Three-dimensional vocal tract shapes and consequent area functions representing the vowels [i, æ, a, u] have been obtained from one male and one female speaker using magnetic resonance imaging (MRI). The two speakers were trained vocal performers and both were adept at manipulation of vocal tract shape to alter voice quality. Each vowel was performed three times, each with one of the three voice qualities: normal, yawny, and twangy. The purpose of the study was to determine some ways in which the vocal tract shape can be manipulated to alter voice quality while retaining a desired phonetic quality. To summarize any overall tract shaping tendencies mean area functions were subsequently computed across the four vowels produced within each specific voice quality. Relative to normal speech, both the vowel area functions and mean area functions showed, in general, that the oral cavity is widened and tract length increased for the yawny productions. The twangy vowels were characterized by shortened tract length, widened lip opening, and a slightly constricted oral cavity. The resulting acoustic characteristics of these articulatory alterations consisted of the first two formants (F1 and F2) being close together for all yawny vowels and far apart for all the twangy vowels.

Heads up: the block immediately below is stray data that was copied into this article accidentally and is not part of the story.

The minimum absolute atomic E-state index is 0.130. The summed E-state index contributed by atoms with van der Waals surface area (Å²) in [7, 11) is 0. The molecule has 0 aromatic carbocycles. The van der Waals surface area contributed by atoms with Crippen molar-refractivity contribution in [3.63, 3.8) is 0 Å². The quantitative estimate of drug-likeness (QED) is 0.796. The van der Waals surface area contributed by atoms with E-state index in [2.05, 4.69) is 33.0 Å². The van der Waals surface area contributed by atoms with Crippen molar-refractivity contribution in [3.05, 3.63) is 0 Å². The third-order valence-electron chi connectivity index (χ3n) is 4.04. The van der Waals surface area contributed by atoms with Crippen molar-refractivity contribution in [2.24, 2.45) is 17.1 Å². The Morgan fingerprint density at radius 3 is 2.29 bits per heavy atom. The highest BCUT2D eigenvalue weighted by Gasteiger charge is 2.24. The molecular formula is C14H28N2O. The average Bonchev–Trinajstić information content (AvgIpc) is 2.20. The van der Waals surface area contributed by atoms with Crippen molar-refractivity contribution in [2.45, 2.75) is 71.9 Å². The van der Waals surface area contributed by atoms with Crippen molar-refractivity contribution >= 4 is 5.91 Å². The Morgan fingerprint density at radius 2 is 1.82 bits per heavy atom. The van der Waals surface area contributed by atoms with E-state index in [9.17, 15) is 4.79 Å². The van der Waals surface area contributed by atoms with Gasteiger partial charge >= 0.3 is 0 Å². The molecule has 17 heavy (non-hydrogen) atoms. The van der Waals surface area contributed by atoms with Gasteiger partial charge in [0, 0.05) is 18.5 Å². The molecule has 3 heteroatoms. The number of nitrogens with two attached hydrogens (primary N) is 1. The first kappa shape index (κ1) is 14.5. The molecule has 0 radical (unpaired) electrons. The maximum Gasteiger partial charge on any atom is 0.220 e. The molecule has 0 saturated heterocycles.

ASJC Scopus subject areas
- Arts and Humanities (miscellaneous)
- Acoustics and Ultrasonics